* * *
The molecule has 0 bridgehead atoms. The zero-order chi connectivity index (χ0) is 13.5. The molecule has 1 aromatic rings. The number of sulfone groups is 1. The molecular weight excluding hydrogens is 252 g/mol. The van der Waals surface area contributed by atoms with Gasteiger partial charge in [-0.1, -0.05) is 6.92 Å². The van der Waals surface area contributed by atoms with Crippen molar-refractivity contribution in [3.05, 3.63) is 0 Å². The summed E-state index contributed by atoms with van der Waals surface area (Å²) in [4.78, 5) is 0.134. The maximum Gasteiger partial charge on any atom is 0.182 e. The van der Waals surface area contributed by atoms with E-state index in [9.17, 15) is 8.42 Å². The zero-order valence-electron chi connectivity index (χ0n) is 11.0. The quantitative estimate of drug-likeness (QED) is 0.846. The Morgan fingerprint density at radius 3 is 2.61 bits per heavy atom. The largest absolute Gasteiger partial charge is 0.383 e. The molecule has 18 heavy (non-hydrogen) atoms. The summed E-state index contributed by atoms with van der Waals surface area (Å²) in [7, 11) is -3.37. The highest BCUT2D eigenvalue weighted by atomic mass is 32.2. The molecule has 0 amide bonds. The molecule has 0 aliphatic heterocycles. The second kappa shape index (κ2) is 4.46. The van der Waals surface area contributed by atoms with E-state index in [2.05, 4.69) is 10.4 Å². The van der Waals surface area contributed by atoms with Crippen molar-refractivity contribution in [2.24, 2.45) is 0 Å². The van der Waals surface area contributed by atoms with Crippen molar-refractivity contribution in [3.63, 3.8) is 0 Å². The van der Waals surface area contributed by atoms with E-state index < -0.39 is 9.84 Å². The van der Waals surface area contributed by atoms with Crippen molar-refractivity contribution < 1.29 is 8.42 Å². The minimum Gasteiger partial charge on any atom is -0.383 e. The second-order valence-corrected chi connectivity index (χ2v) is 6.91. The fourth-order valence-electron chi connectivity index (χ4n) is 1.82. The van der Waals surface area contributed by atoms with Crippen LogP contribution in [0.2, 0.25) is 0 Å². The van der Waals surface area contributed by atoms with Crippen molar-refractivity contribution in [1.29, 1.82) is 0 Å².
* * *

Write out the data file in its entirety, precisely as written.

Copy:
The molecule has 0 bridgehead atoms. The zero-order chi connectivity index (χ0) is 13.5. The molecule has 1 aromatic rings. The number of sulfone groups is 1. The molecular weight excluding hydrogens is 252 g/mol. The van der Waals surface area contributed by atoms with Gasteiger partial charge in [-0.1, -0.05) is 6.92 Å². The van der Waals surface area contributed by atoms with Crippen molar-refractivity contribution in [3.05, 3.63) is 0 Å². The summed E-state index contributed by atoms with van der Waals surface area (Å²) in [4.78, 5) is 0.134. The maximum Gasteiger partial charge on any atom is 0.182 e. The van der Waals surface area contributed by atoms with E-state index in [9.17, 15) is 8.42 Å². The zero-order valence-electron chi connectivity index (χ0n) is 11.0. The quantitative estimate of drug-likeness (QED) is 0.846. The Morgan fingerprint density at radius 3 is 2.61 bits per heavy atom. The largest absolute Gasteiger partial charge is 0.383 e. The molecule has 18 heavy (non-hydrogen) atoms. The summed E-state index contributed by atoms with van der Waals surface area (Å²) in [7, 11) is -3.37. The highest BCUT2D eigenvalue weighted by atomic mass is 32.2. The molecule has 0 amide bonds. The molecule has 0 aliphatic heterocycles. The second kappa shape index (κ2) is 4.46. The van der Waals surface area contributed by atoms with E-state index in [2.05, 4.69) is 10.4 Å². The van der Waals surface area contributed by atoms with Crippen molar-refractivity contribution in [2.24, 2.45) is 0 Å². The van der Waals surface area contributed by atoms with Crippen molar-refractivity contribution in [3.63, 3.8) is 0 Å². The van der Waals surface area contributed by atoms with E-state index < -0.39 is 9.84 Å². The van der Waals surface area contributed by atoms with Crippen molar-refractivity contribution < 1.29 is 8.42 Å². The minimum Gasteiger partial charge on any atom is -0.383 e. The second-order valence-corrected chi connectivity index (χ2v) is 6.91. The fourth-order valence-electron chi connectivity index (χ4n) is 1.82. The van der Waals surface area contributed by atoms with Crippen LogP contribution in [0.2, 0.25) is 0 Å². The van der Waals surface area contributed by atoms with Crippen molar-refractivity contribution in [1.29, 1.82) is 0 Å².